Because most philosophies that frown on reproduction don't survive.

Friday, November 13, 2015

Why Is My Nightstand So Crowded?

It's Friday, so it's time to play another round of Why Is My Nightstand So Crowded?

Yes, it doesn't look so crowded after I took my laptop off the nightstand.

Big book stack, top to bottom:
Madame Bovary
Elisabeth Leseur: Selected Writings
The Way: The Essential Classic of Opus Dei's Founder
The Life and Opinions of Tristram Shandy, Gentleman
North and South
The Secret Garden
A wrapped birthday book, not to be opened until Dec. 5

Small book stack, top to bottom:
The Liturgy of the Hours book my Dad gave me when I went to college
A photo album from which all the photos have been removed and replaced with index cards the girls have illustrated

A book of paint cards from Farrow and Ball

A single pearl earring, the remnant of a pair

Behind the paint book:
my nice rosary, in two pieces
a matchbox car
another pearl earring, from a different pair, now too bent to wear (I love pearl earrings and I have such bad luck with them)
a ponytail holder

This pile doesn't include the two books I'm actively reading, as opposed to storing on my nightstand:
Love and Responsibility
The Phantom of the Opera

I know it's often a conversation killer to directly ask people to play along, but I'd love to know what you're reading.


Enbrethiliel said...


On the cluttered step stool that passes for my nightstand are two Baby-sitters Clubbooks, two Il Volo CDs, Dante's Purgatorio, an A2-level abridged copy of the German Krimi novel Blutige Schatten, a notebook, my Pieta prayer booklet, a Latin Mass missal, a flashlight for reading in the dark, my essential oils collection (LOL), my brother's old iTouch that I use as an alarm clock, a rosary, a Seven Sorrows rosary bracelet, and a relic of St. Therese.

Rebekka said...

A Danish book about communication and conflict management with children and youth. It's not on my nightstand though. On my nightstand is: hand lotion, charger, baby monitor charger, an icon, and dust.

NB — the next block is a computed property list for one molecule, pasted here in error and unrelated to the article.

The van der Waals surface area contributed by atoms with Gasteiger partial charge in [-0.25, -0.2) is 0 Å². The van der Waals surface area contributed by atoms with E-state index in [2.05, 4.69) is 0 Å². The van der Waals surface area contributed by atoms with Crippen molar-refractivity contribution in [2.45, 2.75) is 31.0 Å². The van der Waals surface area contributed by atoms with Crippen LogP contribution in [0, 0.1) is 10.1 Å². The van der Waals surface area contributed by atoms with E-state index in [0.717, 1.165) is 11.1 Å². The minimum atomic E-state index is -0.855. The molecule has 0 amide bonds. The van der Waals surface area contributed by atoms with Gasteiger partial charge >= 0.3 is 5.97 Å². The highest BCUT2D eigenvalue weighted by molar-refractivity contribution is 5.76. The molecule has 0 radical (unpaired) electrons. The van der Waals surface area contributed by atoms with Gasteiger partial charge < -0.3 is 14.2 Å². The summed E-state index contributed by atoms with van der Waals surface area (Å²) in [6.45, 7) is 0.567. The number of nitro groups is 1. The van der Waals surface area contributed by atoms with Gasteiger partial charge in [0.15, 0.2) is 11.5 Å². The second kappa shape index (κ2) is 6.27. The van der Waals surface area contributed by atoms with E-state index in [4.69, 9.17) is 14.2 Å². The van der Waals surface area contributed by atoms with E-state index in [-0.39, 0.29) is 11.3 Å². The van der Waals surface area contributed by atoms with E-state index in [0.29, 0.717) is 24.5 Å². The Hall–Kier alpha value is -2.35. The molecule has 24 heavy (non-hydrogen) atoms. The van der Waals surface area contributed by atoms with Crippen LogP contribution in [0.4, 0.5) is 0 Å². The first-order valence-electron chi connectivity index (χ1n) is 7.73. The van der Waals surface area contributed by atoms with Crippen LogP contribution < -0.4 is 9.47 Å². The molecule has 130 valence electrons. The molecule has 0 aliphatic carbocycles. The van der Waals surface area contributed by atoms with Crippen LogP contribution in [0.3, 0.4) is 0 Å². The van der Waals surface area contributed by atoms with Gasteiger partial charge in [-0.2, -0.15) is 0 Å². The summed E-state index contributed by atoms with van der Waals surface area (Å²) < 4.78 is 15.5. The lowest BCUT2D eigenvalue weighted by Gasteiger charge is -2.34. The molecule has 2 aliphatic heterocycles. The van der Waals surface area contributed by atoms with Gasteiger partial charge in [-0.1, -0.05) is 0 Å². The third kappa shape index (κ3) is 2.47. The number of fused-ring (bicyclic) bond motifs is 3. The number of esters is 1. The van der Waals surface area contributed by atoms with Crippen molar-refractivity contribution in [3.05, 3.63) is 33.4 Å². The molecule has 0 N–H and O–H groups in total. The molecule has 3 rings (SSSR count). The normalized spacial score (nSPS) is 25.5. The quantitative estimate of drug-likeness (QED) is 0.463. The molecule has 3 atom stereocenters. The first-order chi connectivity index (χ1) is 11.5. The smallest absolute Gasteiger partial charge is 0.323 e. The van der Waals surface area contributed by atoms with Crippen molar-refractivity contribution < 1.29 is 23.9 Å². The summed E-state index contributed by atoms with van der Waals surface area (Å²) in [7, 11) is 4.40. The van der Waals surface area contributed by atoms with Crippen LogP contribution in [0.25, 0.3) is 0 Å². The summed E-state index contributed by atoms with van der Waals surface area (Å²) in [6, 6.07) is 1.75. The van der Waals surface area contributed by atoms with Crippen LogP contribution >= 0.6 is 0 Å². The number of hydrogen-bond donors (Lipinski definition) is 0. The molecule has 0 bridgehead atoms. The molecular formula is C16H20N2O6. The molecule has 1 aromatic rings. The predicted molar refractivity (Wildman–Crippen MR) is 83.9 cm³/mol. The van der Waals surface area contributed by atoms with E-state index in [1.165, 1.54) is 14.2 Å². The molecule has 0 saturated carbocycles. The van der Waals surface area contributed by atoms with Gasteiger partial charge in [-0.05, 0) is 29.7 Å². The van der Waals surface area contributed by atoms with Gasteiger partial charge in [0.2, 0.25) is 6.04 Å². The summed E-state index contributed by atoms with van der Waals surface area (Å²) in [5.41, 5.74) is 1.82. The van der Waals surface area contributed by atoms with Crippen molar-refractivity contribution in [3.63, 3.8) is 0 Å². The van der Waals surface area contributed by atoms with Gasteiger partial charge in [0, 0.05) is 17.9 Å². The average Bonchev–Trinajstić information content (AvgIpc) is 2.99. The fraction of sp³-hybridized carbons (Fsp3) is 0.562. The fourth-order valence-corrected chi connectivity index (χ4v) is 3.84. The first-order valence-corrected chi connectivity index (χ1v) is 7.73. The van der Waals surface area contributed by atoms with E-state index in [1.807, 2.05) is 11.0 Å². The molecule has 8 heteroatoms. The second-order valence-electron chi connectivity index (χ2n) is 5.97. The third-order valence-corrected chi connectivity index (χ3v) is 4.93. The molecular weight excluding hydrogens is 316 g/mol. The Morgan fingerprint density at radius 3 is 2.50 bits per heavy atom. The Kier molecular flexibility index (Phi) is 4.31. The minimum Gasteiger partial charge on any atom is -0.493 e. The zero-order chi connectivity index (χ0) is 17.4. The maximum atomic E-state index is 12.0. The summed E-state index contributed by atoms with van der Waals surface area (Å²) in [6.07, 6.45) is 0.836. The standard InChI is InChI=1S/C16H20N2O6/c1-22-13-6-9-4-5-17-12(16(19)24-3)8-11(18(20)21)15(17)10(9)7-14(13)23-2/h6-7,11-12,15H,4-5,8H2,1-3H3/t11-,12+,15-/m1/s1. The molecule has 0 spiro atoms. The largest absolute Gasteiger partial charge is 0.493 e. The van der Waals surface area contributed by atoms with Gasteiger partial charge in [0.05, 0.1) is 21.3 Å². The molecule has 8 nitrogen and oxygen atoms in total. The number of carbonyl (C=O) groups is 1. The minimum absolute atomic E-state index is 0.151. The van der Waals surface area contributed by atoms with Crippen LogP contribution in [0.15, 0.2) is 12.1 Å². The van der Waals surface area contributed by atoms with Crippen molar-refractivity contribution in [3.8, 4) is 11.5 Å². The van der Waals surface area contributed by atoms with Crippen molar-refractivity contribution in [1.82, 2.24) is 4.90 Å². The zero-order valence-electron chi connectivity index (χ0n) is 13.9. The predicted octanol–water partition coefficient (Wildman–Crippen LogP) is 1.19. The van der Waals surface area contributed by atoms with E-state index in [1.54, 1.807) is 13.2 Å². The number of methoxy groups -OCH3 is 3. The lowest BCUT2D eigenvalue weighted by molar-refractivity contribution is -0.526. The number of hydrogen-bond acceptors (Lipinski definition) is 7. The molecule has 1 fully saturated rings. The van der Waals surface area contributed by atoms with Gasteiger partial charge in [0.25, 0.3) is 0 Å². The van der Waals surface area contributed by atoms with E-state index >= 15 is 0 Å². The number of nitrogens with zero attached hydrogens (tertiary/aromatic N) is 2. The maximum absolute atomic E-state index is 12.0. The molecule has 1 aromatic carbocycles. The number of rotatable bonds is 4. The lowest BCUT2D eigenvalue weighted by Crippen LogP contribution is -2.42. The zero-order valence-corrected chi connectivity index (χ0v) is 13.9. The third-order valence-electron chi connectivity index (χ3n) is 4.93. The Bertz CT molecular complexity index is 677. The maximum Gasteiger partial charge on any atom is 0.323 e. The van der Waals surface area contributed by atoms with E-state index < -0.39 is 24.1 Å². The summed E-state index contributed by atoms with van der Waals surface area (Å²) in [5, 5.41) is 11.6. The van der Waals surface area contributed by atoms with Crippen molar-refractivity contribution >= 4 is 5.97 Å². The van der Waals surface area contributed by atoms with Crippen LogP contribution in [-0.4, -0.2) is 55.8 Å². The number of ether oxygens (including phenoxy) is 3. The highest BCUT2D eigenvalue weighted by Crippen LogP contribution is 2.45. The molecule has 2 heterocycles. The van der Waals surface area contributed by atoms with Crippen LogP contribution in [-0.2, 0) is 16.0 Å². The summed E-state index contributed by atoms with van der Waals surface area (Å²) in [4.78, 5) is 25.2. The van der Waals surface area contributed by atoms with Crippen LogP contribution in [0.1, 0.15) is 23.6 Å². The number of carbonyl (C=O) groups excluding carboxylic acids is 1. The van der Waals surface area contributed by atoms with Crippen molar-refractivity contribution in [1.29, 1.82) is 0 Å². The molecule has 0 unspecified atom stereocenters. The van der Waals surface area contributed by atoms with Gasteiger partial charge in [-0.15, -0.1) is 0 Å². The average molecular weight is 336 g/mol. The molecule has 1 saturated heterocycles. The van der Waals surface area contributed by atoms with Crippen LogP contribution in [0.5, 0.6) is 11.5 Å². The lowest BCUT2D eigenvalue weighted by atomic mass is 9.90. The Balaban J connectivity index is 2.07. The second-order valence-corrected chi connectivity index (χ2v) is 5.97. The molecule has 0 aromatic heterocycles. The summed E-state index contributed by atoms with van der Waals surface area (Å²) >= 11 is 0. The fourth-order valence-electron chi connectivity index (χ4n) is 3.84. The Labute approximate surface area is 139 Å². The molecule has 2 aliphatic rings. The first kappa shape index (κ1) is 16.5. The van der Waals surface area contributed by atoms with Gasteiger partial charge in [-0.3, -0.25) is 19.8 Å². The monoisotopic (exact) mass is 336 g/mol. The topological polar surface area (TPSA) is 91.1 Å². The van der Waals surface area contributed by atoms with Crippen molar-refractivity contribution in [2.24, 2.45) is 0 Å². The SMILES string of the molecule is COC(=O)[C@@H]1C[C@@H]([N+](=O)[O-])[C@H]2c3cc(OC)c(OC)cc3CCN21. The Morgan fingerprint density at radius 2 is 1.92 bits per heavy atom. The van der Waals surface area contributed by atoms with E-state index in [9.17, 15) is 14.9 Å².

Anonymous said...

I'm reading Beowulf each night before bed, and for my lunch hour reading I just started The Day of the Triffids on the recommendation of a friend.

Jenny said...

On my nightstand:

Currently reading

33 Days to Morning Glory
November Magnificat
Ida Elizabeth

Piled since whenever and waiting to be read or finished

Introduction to the Devout Life
Equal Rites
Teaching from Rest
Children's Literature
Leisure: the basis of Culture
Selected Writings of Elisabeth Leseur
The Little Oratory
January 2014 Magnificat because Sam likes the picture on the front

Other accouterments

two coasters
clock radio
two lamps (only one is plugged in)
A picture of me and my husband
A picture of our first cat
A decorative box that has been unopened for so long, I no longer know
what is in it.
an ink pen
a writing pad
a bag of knitting
a giant to-do list

Melanie Bettinelli said...

On my nightstand: lamp, water glass, headphones, thermometer, chapstick, thyroid medicine, library receipt, pile of books: Stripping of the Altars, Soul of Elizabeth Seton, The Song at the Scaffold, Niccolo Rising by Dorothy Dunnett, the latter two I'm not currently reading.

I am currently reading Arriving at Amen by Leah Libresco, on my Kindle; Sailing to Sarantium by Guy Gavriel Kay; The Stripping of the Altars by Eamon Duffy; The Soul of Elizabeth Seton; Pioneer Girl.

The Opinionated Homeschooler said...

Just finished reading John Henry Faulk: Fear on Trial. This is the Faulk after whom the central Austin public library was named; a Keillor-esque radio personality whose career was destroyed by blacklisting in the '50s. His account has frighteningly modern resonances: most of the blacklisting damage was done not by HUAC but by private groups organizing mass letter-writing campaigns and boycotts to pressure sponsors to get people fired. Like twitter mobs, only slightly slower. There are the same sorts of defenses: it's people's right to boycott; sure you have a right to your political opinion, but not a right to your job; he wasn't fired for his politics but because his employers rightly didn't want to have their public face be someone like that.

Now beginning The Good Soldier Ċ veijk: a Great War-era Romanian book.